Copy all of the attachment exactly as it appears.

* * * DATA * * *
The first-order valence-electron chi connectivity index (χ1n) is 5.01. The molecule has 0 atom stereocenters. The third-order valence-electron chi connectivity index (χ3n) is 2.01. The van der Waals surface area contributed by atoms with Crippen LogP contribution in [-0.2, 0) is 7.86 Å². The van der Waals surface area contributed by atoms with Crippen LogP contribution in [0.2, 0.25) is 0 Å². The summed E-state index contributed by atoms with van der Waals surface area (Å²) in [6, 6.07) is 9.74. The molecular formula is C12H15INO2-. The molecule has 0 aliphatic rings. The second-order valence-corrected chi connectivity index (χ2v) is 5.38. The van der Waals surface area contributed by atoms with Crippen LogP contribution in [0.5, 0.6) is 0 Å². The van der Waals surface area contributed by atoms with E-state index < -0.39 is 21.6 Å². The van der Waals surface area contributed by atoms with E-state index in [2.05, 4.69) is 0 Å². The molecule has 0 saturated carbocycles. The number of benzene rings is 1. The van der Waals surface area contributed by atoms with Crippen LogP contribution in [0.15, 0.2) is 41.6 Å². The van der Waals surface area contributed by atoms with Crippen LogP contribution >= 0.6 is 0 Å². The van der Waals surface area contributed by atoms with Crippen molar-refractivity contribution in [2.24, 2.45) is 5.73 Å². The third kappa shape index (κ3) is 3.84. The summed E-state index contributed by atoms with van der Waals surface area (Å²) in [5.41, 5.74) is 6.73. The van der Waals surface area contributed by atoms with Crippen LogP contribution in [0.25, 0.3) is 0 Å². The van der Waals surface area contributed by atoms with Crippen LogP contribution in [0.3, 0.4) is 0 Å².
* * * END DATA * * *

The first-order valence-electron chi connectivity index (χ1n) is 5.01. The molecule has 0 atom stereocenters. The third-order valence-electron chi connectivity index (χ3n) is 2.01. The van der Waals surface area contributed by atoms with Crippen LogP contribution in [-0.2, 0) is 7.86 Å². The van der Waals surface area contributed by atoms with Crippen LogP contribution in [0.2, 0.25) is 0 Å². The summed E-state index contributed by atoms with van der Waals surface area (Å²) in [6, 6.07) is 9.74. The molecular formula is C12H15INO2-. The molecule has 0 aliphatic rings. The second-order valence-corrected chi connectivity index (χ2v) is 5.38. The van der Waals surface area contributed by atoms with Crippen LogP contribution in [0.5, 0.6) is 0 Å². The van der Waals surface area contributed by atoms with E-state index < -0.39 is 21.6 Å². The van der Waals surface area contributed by atoms with E-state index in [2.05, 4.69) is 0 Å². The molecule has 0 saturated carbocycles. The number of benzene rings is 1. The van der Waals surface area contributed by atoms with Crippen LogP contribution in [0.15, 0.2) is 41.6 Å². The van der Waals surface area contributed by atoms with Crippen LogP contribution >= 0.6 is 0 Å². The van der Waals surface area contributed by atoms with Crippen molar-refractivity contribution in [2.24, 2.45) is 5.73 Å². The third kappa shape index (κ3) is 3.84. The summed E-state index contributed by atoms with van der Waals surface area (Å²) in [5.41, 5.74) is 6.73. The van der Waals surface area contributed by atoms with Crippen LogP contribution in [0.25, 0.3) is 0 Å². The van der Waals surface area contributed by atoms with Crippen LogP contribution in [0.3, 0.4) is 0 Å².